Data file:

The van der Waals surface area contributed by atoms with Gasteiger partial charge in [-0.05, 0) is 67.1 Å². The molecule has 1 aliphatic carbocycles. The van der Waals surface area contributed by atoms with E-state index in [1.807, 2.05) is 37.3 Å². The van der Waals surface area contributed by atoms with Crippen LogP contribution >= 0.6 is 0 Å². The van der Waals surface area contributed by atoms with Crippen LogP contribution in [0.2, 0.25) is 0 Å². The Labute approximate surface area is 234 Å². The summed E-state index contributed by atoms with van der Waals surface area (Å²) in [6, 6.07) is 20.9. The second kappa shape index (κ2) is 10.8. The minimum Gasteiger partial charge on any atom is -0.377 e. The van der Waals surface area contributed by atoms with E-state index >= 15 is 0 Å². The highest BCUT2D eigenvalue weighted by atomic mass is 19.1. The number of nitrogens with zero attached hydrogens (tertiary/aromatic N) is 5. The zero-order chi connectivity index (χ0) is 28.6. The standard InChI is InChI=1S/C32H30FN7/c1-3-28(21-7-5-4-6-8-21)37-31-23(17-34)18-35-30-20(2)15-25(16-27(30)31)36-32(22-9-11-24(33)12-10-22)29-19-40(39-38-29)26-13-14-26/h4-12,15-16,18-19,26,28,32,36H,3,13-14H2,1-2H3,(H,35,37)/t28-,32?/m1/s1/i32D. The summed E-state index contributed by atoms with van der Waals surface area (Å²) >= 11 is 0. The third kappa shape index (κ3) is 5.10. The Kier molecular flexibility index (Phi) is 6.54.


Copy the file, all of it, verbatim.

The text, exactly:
The van der Waals surface area contributed by atoms with Gasteiger partial charge in [-0.05, 0) is 67.1 Å². The molecule has 1 aliphatic carbocycles. The van der Waals surface area contributed by atoms with E-state index in [1.807, 2.05) is 37.3 Å². The van der Waals surface area contributed by atoms with Crippen LogP contribution >= 0.6 is 0 Å². The van der Waals surface area contributed by atoms with Crippen LogP contribution in [0.2, 0.25) is 0 Å². The Labute approximate surface area is 234 Å². The summed E-state index contributed by atoms with van der Waals surface area (Å²) in [6, 6.07) is 20.9. The second kappa shape index (κ2) is 10.8. The minimum Gasteiger partial charge on any atom is -0.377 e. The van der Waals surface area contributed by atoms with E-state index >= 15 is 0 Å². The highest BCUT2D eigenvalue weighted by atomic mass is 19.1. The number of nitrogens with zero attached hydrogens (tertiary/aromatic N) is 5. The zero-order chi connectivity index (χ0) is 28.6. The standard InChI is InChI=1S/C32H30FN7/c1-3-28(21-7-5-4-6-8-21)37-31-23(17-34)18-35-30-20(2)15-25(16-27(30)31)36-32(22-9-11-24(33)12-10-22)29-19-40(39-38-29)26-13-14-26/h4-12,15-16,18-19,26,28,32,36H,3,13-14H2,1-2H3,(H,35,37)/t28-,32?/m1/s1/i32D. The summed E-state index contributed by atoms with van der Waals surface area (Å²) >= 11 is 0. The third kappa shape index (κ3) is 5.10. The Kier molecular flexibility index (Phi) is 6.54.